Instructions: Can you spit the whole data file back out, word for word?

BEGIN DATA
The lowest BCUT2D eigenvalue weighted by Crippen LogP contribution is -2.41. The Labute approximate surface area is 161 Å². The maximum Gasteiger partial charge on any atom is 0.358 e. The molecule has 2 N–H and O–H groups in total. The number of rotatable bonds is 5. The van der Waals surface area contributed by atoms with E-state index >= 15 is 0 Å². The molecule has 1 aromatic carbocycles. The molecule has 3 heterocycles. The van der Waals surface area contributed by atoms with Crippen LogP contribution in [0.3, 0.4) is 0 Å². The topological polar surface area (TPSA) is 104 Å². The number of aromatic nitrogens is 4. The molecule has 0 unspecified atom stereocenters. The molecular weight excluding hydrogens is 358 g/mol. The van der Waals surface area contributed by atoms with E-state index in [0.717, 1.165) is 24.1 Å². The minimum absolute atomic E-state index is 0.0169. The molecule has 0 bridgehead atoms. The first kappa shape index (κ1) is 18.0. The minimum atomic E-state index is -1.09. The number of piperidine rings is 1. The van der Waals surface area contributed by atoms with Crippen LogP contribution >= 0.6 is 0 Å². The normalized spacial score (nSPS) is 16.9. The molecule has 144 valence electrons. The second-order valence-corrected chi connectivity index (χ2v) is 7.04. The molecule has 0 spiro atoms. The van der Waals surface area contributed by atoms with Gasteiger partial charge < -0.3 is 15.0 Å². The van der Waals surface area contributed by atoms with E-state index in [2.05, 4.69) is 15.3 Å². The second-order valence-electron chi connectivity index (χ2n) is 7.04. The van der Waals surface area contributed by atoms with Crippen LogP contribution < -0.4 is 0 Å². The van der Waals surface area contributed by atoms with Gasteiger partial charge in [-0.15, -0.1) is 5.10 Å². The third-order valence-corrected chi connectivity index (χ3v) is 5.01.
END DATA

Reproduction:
The lowest BCUT2D eigenvalue weighted by Crippen LogP contribution is -2.41. The Labute approximate surface area is 161 Å². The maximum Gasteiger partial charge on any atom is 0.358 e. The molecule has 2 N–H and O–H groups in total. The number of rotatable bonds is 5. The van der Waals surface area contributed by atoms with E-state index >= 15 is 0 Å². The molecule has 1 aromatic carbocycles. The molecule has 3 heterocycles. The van der Waals surface area contributed by atoms with Crippen LogP contribution in [0.3, 0.4) is 0 Å². The topological polar surface area (TPSA) is 104 Å². The number of aromatic nitrogens is 4. The molecule has 0 unspecified atom stereocenters. The molecular weight excluding hydrogens is 358 g/mol. The van der Waals surface area contributed by atoms with E-state index in [0.717, 1.165) is 24.1 Å². The minimum absolute atomic E-state index is 0.0169. The molecule has 0 bridgehead atoms. The first kappa shape index (κ1) is 18.0. The minimum atomic E-state index is -1.09. The number of piperidine rings is 1. The van der Waals surface area contributed by atoms with Crippen LogP contribution >= 0.6 is 0 Å². The normalized spacial score (nSPS) is 16.9. The molecule has 144 valence electrons. The second-order valence-corrected chi connectivity index (χ2v) is 7.04. The molecule has 0 spiro atoms. The van der Waals surface area contributed by atoms with Gasteiger partial charge < -0.3 is 15.0 Å². The van der Waals surface area contributed by atoms with E-state index in [2.05, 4.69) is 15.3 Å². The second-order valence-electron chi connectivity index (χ2n) is 7.04. The van der Waals surface area contributed by atoms with Crippen LogP contribution < -0.4 is 0 Å². The van der Waals surface area contributed by atoms with Gasteiger partial charge in [-0.15, -0.1) is 5.10 Å². The third-order valence-corrected chi connectivity index (χ3v) is 5.01.